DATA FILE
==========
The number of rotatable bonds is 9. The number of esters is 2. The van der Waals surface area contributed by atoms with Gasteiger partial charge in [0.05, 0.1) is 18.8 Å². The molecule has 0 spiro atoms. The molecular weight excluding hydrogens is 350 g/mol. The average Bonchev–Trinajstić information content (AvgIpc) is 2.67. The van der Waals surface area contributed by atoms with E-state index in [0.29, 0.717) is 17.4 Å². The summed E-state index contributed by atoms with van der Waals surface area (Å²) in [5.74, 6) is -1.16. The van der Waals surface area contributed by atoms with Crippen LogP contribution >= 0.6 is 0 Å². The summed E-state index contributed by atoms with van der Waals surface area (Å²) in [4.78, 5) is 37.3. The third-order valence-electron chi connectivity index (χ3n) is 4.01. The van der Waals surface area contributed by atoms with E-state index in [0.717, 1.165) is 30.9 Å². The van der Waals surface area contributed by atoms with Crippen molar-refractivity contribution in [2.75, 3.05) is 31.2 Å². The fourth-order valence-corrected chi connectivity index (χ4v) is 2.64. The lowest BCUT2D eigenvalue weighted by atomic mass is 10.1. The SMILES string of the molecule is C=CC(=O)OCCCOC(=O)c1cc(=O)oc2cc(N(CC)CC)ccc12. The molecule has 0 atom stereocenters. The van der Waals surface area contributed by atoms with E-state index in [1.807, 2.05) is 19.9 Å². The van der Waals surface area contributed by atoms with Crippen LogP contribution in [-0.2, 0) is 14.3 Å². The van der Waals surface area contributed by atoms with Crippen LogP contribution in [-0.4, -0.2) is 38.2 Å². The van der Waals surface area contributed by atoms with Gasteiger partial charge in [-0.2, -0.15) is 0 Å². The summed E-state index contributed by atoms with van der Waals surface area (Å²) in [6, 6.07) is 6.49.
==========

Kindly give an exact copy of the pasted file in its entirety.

The number of rotatable bonds is 9. The number of esters is 2. The van der Waals surface area contributed by atoms with Gasteiger partial charge in [0.05, 0.1) is 18.8 Å². The molecule has 0 spiro atoms. The molecular weight excluding hydrogens is 350 g/mol. The average Bonchev–Trinajstić information content (AvgIpc) is 2.67. The van der Waals surface area contributed by atoms with E-state index in [0.29, 0.717) is 17.4 Å². The summed E-state index contributed by atoms with van der Waals surface area (Å²) in [5.74, 6) is -1.16. The van der Waals surface area contributed by atoms with Crippen LogP contribution >= 0.6 is 0 Å². The summed E-state index contributed by atoms with van der Waals surface area (Å²) in [4.78, 5) is 37.3. The third-order valence-electron chi connectivity index (χ3n) is 4.01. The van der Waals surface area contributed by atoms with E-state index in [0.717, 1.165) is 30.9 Å². The van der Waals surface area contributed by atoms with Crippen molar-refractivity contribution in [2.75, 3.05) is 31.2 Å². The fourth-order valence-corrected chi connectivity index (χ4v) is 2.64. The lowest BCUT2D eigenvalue weighted by atomic mass is 10.1. The SMILES string of the molecule is C=CC(=O)OCCCOC(=O)c1cc(=O)oc2cc(N(CC)CC)ccc12. The molecule has 0 atom stereocenters. The van der Waals surface area contributed by atoms with E-state index in [1.807, 2.05) is 19.9 Å². The van der Waals surface area contributed by atoms with Crippen LogP contribution in [-0.2, 0) is 14.3 Å². The van der Waals surface area contributed by atoms with Crippen LogP contribution in [-0.4, -0.2) is 38.2 Å². The van der Waals surface area contributed by atoms with Gasteiger partial charge in [-0.2, -0.15) is 0 Å². The summed E-state index contributed by atoms with van der Waals surface area (Å²) in [6, 6.07) is 6.49.